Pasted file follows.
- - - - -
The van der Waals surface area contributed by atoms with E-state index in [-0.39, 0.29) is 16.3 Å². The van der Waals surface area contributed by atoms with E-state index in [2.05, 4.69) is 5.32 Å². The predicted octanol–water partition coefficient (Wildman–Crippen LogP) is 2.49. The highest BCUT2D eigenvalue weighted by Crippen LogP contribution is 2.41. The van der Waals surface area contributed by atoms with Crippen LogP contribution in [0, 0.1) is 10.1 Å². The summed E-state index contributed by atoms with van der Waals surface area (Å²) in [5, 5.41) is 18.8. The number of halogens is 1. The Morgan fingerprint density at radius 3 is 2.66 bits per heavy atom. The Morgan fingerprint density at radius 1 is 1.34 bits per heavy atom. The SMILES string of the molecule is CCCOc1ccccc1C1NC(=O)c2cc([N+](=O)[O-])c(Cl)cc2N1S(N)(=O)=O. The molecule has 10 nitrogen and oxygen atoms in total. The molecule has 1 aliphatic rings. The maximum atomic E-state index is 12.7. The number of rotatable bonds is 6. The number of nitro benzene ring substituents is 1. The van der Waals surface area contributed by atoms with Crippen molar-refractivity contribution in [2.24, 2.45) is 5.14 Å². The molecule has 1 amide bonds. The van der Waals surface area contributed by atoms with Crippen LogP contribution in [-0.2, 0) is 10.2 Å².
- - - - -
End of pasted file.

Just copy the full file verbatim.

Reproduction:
The van der Waals surface area contributed by atoms with E-state index in [-0.39, 0.29) is 16.3 Å². The van der Waals surface area contributed by atoms with E-state index in [2.05, 4.69) is 5.32 Å². The predicted octanol–water partition coefficient (Wildman–Crippen LogP) is 2.49. The highest BCUT2D eigenvalue weighted by Crippen LogP contribution is 2.41. The van der Waals surface area contributed by atoms with Crippen LogP contribution in [0, 0.1) is 10.1 Å². The summed E-state index contributed by atoms with van der Waals surface area (Å²) in [5, 5.41) is 18.8. The number of halogens is 1. The Morgan fingerprint density at radius 3 is 2.66 bits per heavy atom. The Morgan fingerprint density at radius 1 is 1.34 bits per heavy atom. The SMILES string of the molecule is CCCOc1ccccc1C1NC(=O)c2cc([N+](=O)[O-])c(Cl)cc2N1S(N)(=O)=O. The molecule has 10 nitrogen and oxygen atoms in total. The molecule has 1 aliphatic rings. The maximum atomic E-state index is 12.7. The number of rotatable bonds is 6. The number of nitro benzene ring substituents is 1. The van der Waals surface area contributed by atoms with Crippen molar-refractivity contribution in [2.24, 2.45) is 5.14 Å². The molecule has 1 amide bonds. The van der Waals surface area contributed by atoms with Crippen LogP contribution in [-0.2, 0) is 10.2 Å².